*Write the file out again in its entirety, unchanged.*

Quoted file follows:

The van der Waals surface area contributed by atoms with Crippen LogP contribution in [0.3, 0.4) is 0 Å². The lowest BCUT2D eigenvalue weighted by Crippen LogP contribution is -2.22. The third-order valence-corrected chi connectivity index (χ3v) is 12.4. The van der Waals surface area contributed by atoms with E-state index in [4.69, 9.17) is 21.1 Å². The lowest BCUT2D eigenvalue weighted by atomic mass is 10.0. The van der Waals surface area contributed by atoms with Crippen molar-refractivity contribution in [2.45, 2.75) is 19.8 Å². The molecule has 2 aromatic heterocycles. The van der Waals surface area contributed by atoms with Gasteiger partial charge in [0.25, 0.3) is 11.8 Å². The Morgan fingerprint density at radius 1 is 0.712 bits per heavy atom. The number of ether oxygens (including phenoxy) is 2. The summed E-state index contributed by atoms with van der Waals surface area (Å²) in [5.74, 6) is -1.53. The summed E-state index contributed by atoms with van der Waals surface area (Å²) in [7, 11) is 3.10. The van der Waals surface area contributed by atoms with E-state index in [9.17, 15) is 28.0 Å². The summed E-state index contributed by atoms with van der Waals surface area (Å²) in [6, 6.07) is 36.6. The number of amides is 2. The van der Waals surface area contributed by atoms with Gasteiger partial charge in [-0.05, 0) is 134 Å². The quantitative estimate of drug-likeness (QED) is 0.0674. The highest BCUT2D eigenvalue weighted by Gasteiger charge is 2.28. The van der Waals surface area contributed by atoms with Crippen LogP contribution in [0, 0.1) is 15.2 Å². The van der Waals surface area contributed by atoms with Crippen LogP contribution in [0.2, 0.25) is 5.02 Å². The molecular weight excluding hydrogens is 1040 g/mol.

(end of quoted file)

The van der Waals surface area contributed by atoms with Crippen LogP contribution in [0.3, 0.4) is 0 Å². The lowest BCUT2D eigenvalue weighted by Crippen LogP contribution is -2.22. The third-order valence-corrected chi connectivity index (χ3v) is 12.4. The van der Waals surface area contributed by atoms with E-state index in [4.69, 9.17) is 21.1 Å². The lowest BCUT2D eigenvalue weighted by atomic mass is 10.0. The van der Waals surface area contributed by atoms with Crippen molar-refractivity contribution in [2.45, 2.75) is 19.8 Å². The molecule has 2 aromatic heterocycles. The van der Waals surface area contributed by atoms with Gasteiger partial charge in [0.25, 0.3) is 11.8 Å². The Morgan fingerprint density at radius 1 is 0.712 bits per heavy atom. The number of ether oxygens (including phenoxy) is 2. The summed E-state index contributed by atoms with van der Waals surface area (Å²) in [5.74, 6) is -1.53. The summed E-state index contributed by atoms with van der Waals surface area (Å²) in [7, 11) is 3.10. The van der Waals surface area contributed by atoms with E-state index in [9.17, 15) is 28.0 Å². The summed E-state index contributed by atoms with van der Waals surface area (Å²) in [6, 6.07) is 36.6. The number of amides is 2. The van der Waals surface area contributed by atoms with Gasteiger partial charge in [-0.05, 0) is 134 Å². The quantitative estimate of drug-likeness (QED) is 0.0674. The highest BCUT2D eigenvalue weighted by Gasteiger charge is 2.28. The van der Waals surface area contributed by atoms with Crippen LogP contribution in [0, 0.1) is 15.2 Å². The van der Waals surface area contributed by atoms with Crippen LogP contribution in [0.2, 0.25) is 5.02 Å². The molecular weight excluding hydrogens is 1040 g/mol.